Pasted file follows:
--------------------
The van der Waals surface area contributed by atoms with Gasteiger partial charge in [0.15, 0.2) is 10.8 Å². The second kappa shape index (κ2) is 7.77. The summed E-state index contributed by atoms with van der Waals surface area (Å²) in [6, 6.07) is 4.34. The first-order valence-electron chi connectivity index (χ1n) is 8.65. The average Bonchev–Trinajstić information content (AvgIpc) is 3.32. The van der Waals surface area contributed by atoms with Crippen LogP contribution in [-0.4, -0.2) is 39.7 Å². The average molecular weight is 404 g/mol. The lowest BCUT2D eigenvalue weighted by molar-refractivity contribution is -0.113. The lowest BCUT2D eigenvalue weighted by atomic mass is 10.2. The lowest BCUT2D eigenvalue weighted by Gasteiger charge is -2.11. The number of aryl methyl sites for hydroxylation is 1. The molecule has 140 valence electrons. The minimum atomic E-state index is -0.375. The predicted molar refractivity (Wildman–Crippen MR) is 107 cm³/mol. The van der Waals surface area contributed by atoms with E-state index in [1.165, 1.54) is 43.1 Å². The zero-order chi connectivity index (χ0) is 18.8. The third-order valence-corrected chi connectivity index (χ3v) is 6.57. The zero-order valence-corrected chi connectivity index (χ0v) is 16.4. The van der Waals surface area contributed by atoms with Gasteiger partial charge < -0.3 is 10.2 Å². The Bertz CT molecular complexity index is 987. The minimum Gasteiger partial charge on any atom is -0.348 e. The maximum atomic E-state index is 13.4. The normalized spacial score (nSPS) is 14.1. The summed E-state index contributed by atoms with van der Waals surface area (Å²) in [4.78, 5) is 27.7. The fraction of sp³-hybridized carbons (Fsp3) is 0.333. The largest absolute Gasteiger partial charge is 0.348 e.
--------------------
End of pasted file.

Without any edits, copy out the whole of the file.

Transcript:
The van der Waals surface area contributed by atoms with Gasteiger partial charge in [0.15, 0.2) is 10.8 Å². The second kappa shape index (κ2) is 7.77. The summed E-state index contributed by atoms with van der Waals surface area (Å²) in [6, 6.07) is 4.34. The first-order valence-electron chi connectivity index (χ1n) is 8.65. The average Bonchev–Trinajstić information content (AvgIpc) is 3.32. The van der Waals surface area contributed by atoms with Crippen LogP contribution in [-0.4, -0.2) is 39.7 Å². The average molecular weight is 404 g/mol. The lowest BCUT2D eigenvalue weighted by molar-refractivity contribution is -0.113. The lowest BCUT2D eigenvalue weighted by atomic mass is 10.2. The lowest BCUT2D eigenvalue weighted by Gasteiger charge is -2.11. The number of aryl methyl sites for hydroxylation is 1. The molecule has 140 valence electrons. The minimum atomic E-state index is -0.375. The predicted molar refractivity (Wildman–Crippen MR) is 107 cm³/mol. The van der Waals surface area contributed by atoms with E-state index in [1.165, 1.54) is 43.1 Å². The zero-order chi connectivity index (χ0) is 18.8. The third-order valence-corrected chi connectivity index (χ3v) is 6.57. The zero-order valence-corrected chi connectivity index (χ0v) is 16.4. The van der Waals surface area contributed by atoms with Gasteiger partial charge < -0.3 is 10.2 Å². The Bertz CT molecular complexity index is 987. The minimum Gasteiger partial charge on any atom is -0.348 e. The maximum atomic E-state index is 13.4. The normalized spacial score (nSPS) is 14.1. The summed E-state index contributed by atoms with van der Waals surface area (Å²) in [4.78, 5) is 27.7. The fraction of sp³-hybridized carbons (Fsp3) is 0.333. The largest absolute Gasteiger partial charge is 0.348 e.